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Been around the worlds and I, I, I, says Tony Fyler.

If you’re new to Big Finish, or if you’re more of a dedicated Who-fan and have always fought shy of the wealth of other ranges the company puts out, there’s a sense in which this could be ideal for you. It’s a toe-dip into the wider waters of Big Finish audio, a tasting plate to show you perhaps which audio series have your name (and your bank balance) on them in the future, and which maybe notsomuch.

What The Worlds of Big Finish breaks down as is six half-hour instalments, amounting to whirlwind tours around each of the character-sets or worlds, through a central MacGuffin which at some point in their lives they each have something to do with. Simple, no?

And does it work, as an experience? Well, yes and no. The MacGuffin itself is a book, Kronos Vad’s History of Earth, volume 36379, and as MacGuffins go, its import is relatively undersold through the six stories. Bad things happen and nearly happen because of it, but it is, ultimately, a book, the dramatic impact of which is hard to sell in an audio play format, especially when it’s really just an excuse to showcase the world of the play in a fast half hour. That said, as a way of gauging which series I’d be interested in hearing more of, The Worlds of Big Finish works very well.

I’m almost the perfect intended listener for this release. Come to me for Who, for Blake’s 7, or for Jago & Litefoot, and I can speak with the authority of a chronic BF addiction. Come to me for anything much else...notsomuch.

The ranges of which you get samples here are: Graceless, Sherlock Holmes, Dorian Gray, Iris Wildthyme, Vienna and Bernice Summerfield. Of those, I’ve become a recent convert to Bernice Summerfield and have encountered Iris in passing through Who adventures and Companion Chronicles. Of the others, I’d heard nothing. After hearing this release, I know that Graceless is something I’ll get around to but not rush for, that Sherlock Holmes I’ll download on a rainy afternoon when I have more money than sense (though the Nick Briggs Holmes makes a far better showing in the novel adaptation of All-Consuming Fire, so perhaps it won’t have to be all that rainy), and that Dorian, Vienna, Iris and Benny need more of my time, ears and money going forward.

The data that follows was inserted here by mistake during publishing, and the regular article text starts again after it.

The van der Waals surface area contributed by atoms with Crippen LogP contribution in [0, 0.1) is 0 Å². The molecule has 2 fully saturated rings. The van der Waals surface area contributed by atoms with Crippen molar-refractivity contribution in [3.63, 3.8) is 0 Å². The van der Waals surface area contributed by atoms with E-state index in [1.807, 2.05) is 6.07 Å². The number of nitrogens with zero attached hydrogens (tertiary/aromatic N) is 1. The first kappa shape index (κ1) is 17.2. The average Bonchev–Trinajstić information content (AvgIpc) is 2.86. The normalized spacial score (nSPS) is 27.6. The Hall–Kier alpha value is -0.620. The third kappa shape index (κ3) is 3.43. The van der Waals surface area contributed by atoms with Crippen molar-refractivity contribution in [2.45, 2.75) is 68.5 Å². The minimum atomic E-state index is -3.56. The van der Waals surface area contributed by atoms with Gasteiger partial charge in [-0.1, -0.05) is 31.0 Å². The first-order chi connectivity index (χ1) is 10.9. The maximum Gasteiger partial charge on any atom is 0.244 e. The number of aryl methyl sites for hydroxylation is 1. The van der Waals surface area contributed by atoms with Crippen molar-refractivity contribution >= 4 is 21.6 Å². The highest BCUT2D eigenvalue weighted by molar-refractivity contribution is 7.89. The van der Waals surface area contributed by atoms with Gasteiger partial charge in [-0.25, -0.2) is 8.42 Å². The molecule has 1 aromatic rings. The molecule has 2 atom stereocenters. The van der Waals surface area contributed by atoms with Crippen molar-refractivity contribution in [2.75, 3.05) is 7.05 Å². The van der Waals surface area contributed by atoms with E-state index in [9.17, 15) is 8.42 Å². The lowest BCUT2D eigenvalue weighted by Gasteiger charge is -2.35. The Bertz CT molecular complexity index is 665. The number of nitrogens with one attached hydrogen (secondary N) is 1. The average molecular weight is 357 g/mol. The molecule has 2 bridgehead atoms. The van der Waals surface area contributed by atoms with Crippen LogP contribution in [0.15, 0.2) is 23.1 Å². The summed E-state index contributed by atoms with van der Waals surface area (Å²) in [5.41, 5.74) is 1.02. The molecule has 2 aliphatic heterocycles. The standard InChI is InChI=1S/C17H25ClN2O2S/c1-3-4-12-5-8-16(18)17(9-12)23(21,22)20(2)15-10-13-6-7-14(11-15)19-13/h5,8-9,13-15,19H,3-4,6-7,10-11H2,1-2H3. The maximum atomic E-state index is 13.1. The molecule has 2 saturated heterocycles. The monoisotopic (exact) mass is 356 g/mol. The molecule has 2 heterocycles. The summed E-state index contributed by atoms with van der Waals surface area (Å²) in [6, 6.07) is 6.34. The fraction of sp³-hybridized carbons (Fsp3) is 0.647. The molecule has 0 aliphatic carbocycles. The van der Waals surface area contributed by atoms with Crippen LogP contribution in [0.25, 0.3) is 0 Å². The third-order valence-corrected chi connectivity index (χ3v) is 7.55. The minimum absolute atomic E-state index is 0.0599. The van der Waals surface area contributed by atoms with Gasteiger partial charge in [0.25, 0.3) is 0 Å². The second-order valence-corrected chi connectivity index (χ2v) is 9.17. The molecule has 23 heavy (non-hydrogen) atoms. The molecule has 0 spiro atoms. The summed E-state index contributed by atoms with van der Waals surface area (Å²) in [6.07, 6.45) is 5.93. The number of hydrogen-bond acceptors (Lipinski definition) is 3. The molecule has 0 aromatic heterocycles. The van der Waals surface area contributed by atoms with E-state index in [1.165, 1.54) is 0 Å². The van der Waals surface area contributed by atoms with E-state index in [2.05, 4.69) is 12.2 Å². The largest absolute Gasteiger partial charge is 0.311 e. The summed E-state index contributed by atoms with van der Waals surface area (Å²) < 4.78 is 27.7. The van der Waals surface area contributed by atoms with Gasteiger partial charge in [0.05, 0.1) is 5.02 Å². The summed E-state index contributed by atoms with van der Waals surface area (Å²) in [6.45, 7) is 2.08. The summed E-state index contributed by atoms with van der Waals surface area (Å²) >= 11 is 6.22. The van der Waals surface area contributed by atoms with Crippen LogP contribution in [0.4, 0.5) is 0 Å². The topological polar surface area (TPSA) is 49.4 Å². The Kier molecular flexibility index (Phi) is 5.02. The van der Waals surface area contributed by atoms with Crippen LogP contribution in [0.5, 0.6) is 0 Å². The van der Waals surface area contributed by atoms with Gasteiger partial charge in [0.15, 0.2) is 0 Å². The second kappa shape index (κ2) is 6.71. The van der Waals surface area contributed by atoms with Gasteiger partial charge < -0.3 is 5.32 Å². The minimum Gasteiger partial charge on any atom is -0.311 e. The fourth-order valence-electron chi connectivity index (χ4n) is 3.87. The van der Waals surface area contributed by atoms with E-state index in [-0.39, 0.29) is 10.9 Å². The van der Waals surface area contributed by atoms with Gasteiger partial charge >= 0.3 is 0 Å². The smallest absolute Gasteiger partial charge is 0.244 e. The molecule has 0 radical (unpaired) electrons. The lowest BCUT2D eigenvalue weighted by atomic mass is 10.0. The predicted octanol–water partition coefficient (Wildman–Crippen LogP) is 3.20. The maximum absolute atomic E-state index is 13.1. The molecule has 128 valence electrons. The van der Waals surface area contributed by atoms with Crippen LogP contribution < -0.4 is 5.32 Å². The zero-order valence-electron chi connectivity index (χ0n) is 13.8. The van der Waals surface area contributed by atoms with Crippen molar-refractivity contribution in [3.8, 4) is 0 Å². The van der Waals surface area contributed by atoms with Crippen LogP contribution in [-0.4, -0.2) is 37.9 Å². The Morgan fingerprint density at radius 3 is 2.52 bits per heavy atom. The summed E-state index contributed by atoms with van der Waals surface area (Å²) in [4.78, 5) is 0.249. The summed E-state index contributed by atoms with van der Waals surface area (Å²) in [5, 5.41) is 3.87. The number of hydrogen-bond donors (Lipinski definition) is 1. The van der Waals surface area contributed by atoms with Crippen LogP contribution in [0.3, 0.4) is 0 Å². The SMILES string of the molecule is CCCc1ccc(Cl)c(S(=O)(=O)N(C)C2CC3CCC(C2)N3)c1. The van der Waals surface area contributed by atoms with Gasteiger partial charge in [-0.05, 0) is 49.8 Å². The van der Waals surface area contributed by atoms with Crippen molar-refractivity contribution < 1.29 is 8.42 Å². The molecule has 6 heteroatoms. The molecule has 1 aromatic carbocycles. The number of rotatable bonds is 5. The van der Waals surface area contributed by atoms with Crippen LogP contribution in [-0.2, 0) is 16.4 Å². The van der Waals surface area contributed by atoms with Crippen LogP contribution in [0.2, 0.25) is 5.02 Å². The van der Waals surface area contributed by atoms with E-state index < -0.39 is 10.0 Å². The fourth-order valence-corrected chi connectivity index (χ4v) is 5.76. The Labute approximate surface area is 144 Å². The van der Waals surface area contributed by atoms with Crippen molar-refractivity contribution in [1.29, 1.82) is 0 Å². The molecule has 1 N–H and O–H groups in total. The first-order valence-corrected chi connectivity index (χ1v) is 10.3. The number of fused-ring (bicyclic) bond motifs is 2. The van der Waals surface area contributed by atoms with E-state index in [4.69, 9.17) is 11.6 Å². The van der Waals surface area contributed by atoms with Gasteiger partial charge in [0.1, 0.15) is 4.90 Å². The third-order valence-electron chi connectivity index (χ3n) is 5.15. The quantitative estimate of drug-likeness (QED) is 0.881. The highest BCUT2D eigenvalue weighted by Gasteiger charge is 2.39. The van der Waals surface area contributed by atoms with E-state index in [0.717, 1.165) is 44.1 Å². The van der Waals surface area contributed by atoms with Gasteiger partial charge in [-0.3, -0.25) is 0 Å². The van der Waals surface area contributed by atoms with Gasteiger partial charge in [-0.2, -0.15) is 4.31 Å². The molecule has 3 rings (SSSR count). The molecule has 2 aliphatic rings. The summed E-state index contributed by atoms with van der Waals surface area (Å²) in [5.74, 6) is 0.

Having said which, this becomes a difficult review to write – I’m not about to try and persuade you of the relative merits and demerits of any of the series, that would defeat the purpose of actually listening to the release, and your matrix of likes and dislikes will be different to mine.

So what then can be said? Graceless is a series about two uniquely talented sisters who hop about time and space at will and have extraordinary powers. It’s played with a comedy vibe but here had some of the most traumatic material in, including several dead bodies. It sets up the importance of the book and gets it to its next port of call - 19th century England, ready for Sherlock Holmes to take an interest in it. Maybe it’s just that I’ve been watching a lot of Moffat-Gatiss Sherlock, but the Holmes instalment here seemed to drag for me, preposterous mysteries unravelling with absurd solutions. The Dorian Gray story seemed much fresher by comparison, perhaps because there was only the one version of Dorian Gray in history, the one tale for the character to tell, so hearing him reinvented and reinvigorated carried that freshness which Holmes lacked. Iris Wildthyme is a very take-her-or-leave-her property, who I can only imagine has significantly more love in the UK than the US, by virtue of the thick northern accent Katie Manning uses to play the Time Lady with a Tardis in the shape of a double-decker London bus.